JAIPUR: Reservation of 50 % of the seats for women for local assemblies in Rajasthan has led to a new generation of local female leaders. The Hunger Projects is training these women to become effective leaders of their communities.
Having reached out to more than 100 000 women since 2001, The Hunger Project (THP) works in 7 Indian states to strengthen the leadership capacities of elected women leaders in village Panchayats. The project trains and encourages women at the village level to practice good governance and effectively address issues of social- and gender justice using the local governance framework.
In Rajasthan, THP works with over 1800 elected women representatives who have started making their presence felt by redefining the local development agenda in the state.
The majority of the women at the Jaipur convention were in January 2015 elected to the post of Sarpanch (village president) and ward members. This year the Panchayat elections in Rajasthan took a new turn, not only are 50% of the seats reserved to women, the state government also introduced a new ordinance specifying educational qualifications for persons contesting elections. Because of the educational requirements, the election saw a new group of inexperienced young women contesting, and the THP training has contributed to the empowering of women leaders as young as 21 years old.
Participating in the conventions and training workshops the women becomes aware of their roles and responsibilities, and they build up confidence to carry out their work. The women spoke on issues such as preventing early child marriage, stopping open defecation, education, health and violence against women.
A Sarpanch from a village north in Rajasthan was quoted saying: “I encourage all my fellow women leaders not to sign on any blank documents or cheques. We leaders have the responsibility to make sure and decide that allotment of village funds goes to the correct place. Many of us are facing pressure from other members of the Panchayat and village; you do not need to give in to such pressure”. Others spoke about their focus on preventing child marriages, providing better infrastructure and encourage education.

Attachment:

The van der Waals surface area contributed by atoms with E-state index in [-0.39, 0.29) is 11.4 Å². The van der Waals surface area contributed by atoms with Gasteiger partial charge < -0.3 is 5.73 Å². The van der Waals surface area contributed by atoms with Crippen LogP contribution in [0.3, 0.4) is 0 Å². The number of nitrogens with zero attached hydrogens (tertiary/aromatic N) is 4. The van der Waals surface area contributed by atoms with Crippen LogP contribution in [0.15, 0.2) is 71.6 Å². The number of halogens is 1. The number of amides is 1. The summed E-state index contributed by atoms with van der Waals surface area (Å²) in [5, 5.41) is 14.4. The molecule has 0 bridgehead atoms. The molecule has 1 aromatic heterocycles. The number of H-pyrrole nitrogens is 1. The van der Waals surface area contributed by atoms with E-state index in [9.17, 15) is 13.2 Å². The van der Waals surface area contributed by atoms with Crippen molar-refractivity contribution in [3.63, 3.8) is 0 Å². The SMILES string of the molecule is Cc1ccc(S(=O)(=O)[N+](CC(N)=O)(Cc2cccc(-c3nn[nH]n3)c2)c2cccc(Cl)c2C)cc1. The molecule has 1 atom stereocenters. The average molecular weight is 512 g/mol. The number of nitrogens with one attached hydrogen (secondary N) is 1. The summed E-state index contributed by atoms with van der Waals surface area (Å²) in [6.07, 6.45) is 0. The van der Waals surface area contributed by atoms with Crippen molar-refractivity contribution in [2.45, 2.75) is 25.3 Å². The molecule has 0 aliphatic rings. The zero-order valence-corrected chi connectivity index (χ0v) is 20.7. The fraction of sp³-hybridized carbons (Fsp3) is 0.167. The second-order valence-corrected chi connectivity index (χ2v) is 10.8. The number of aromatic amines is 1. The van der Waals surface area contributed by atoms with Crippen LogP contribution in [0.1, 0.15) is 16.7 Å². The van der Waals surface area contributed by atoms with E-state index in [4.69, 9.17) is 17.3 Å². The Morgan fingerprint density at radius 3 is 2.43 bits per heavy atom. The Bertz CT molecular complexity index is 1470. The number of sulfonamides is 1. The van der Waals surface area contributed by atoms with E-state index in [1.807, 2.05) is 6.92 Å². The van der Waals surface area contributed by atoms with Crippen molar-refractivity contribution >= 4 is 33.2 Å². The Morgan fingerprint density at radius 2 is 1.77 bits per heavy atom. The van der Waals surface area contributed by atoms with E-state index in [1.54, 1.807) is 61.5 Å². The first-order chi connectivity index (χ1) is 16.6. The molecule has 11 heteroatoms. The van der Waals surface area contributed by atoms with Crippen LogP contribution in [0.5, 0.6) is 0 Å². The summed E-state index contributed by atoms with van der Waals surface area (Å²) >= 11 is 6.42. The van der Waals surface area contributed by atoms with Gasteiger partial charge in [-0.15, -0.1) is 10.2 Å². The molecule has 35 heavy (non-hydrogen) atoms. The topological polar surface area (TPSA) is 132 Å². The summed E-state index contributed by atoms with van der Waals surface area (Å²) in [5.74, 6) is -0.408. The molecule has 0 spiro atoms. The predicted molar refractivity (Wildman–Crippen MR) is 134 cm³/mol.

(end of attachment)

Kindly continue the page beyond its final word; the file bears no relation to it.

The Norwegian Embassy has supported and funded this successful training module of women leaders since 2006. Norwegian Ambassador Nils Ragnar Kamsvåg visited The Hunger Project’s convention for elected women representatives at the Panchayat level (local governance) in Jaipur Wednesday 2 October. An impressive group of 260 women participated in the workshop; sharing their experiences, taking learning from each other, creating their five-year plans, as well as being able to interact with the media and government officials.
Ambassador Kamsvåg addressed the gathering after listening to many of the women sharing their experiences. Kamsvåg said that just like India, Norway too believes in the critical role of women in the progress of a country.“It is a simple fact that no country can get ahead if it leaves half its people behind.” He urged the women to use this space to arrive on a strategy of collectively working together because there is power in numbers and also to learn from each other’s experience to strengthen the impact of their work.